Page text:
6 October 2011: Phyllis’ Garden Revisited (10/14/2011 Update)
A Note from the Publisher: This article (originally published on 10/6/2011) was updated on 10/14/2011 with information on the current whereabouts of Phyllis Weller. Please read on… We went to see Phyllis when we were in the United Kingdom this past summer. Some of you will remember Phyllis for I have written about her before. …
29 September 2011: Troy Davis and the Debate over Capital Punishment
Wednesday, September 21, was a consciousness-raising day in the United States. It is always a conscious-raising occasion when a high profile public execution is about to take place. The people of this country favor the death penalty for murder, the polls tell us, by about a 64 per cent majority, but there is a deep …
I read the account of Joseph in one of your recent columns. I have also read previous opinions of yours in regard to the biblical character of St. Joseph and it seems you think he did not exist. If so, who was Jesus’ father, assuming you also do not accept the myth of the virgin birth? You also point out that Jesus has several siblings. They must have had a father. What is your opinion?
22 September 2011: Walter Cameron Righter 1923-2011: A Great Bishop
He was one of the most courageous men I have ever known. He lived out the stereotypical strength of character that he inherited from his German ancestors. Even though people experienced him as kind and gentle, on his broad shoulders the Episcopal Church’s struggle to achieve equality for its gay and lesbian members literally pivoted …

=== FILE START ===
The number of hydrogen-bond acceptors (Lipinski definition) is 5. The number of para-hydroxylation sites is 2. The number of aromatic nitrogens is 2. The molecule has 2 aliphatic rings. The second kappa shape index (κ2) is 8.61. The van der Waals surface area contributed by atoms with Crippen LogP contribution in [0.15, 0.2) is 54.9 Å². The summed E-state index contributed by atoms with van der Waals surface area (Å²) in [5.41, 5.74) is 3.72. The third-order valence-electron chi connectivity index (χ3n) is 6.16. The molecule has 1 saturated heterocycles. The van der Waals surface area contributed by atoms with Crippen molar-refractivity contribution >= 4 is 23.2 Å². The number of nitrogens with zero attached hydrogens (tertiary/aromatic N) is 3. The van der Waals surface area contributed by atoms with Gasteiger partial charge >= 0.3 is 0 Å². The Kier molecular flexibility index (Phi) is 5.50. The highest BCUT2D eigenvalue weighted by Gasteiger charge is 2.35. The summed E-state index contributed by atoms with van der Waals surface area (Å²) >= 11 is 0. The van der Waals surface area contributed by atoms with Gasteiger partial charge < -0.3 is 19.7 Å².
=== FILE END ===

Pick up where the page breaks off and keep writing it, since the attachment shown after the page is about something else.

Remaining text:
Thank you for your comments on the tragic happening in Norway. It brought to my mind this question: Was Adolph Hitler simply a madman with egocentric ideas or did WWII and the Holocaust simply exhibit the extreme end to what centuries of anti-Semitism, wars between rival nations and ambitions of tyrannical national leaders could lead to in Christendom?
The president has made his dramatic appeal to a joint session of congress for a jobs bill and the Republican House of Representatives leaders John Boehner and Eric Cantor appear to be receptive at least to some of his ideas. The first Republican presidential debate is now history. The candidates were consistently negative about all …
My name is Victor Fuentes, I live in Ottawa, Canada. I am a graduated lay minister of the United Church of Canada, originally from Central America. I have read some of your books and I have a lot of admiration for your contemporary interpretation of the Bible. I would like to know if I can get a transcript from your lecture on The Terrible Texts of the Bible (Burke Lecture). I am going back to my country and I would like to reproduce the lecture in Spanish with your authorization. Thank you.
8 September 2011: The Gladstone Library – A Final Visit
In the United Kingdom about ten miles from the ancient Roman city of Chester, inside the northern edge of a country called Wales, is located an institution that calls itself “The Gladstone Library.” It also serves as a conference center, run by a board of trustees and loosely related to the Anglican Church. This library …
We appreciate that you don’t want to throw out the Bible, but rather to “rescue it” and focus on its message of love. Do you think there will ever be a day when the Bible will include not only the Old Testament and the New Testament, but also the “Newest Testament” that might reflect modern Christian thought?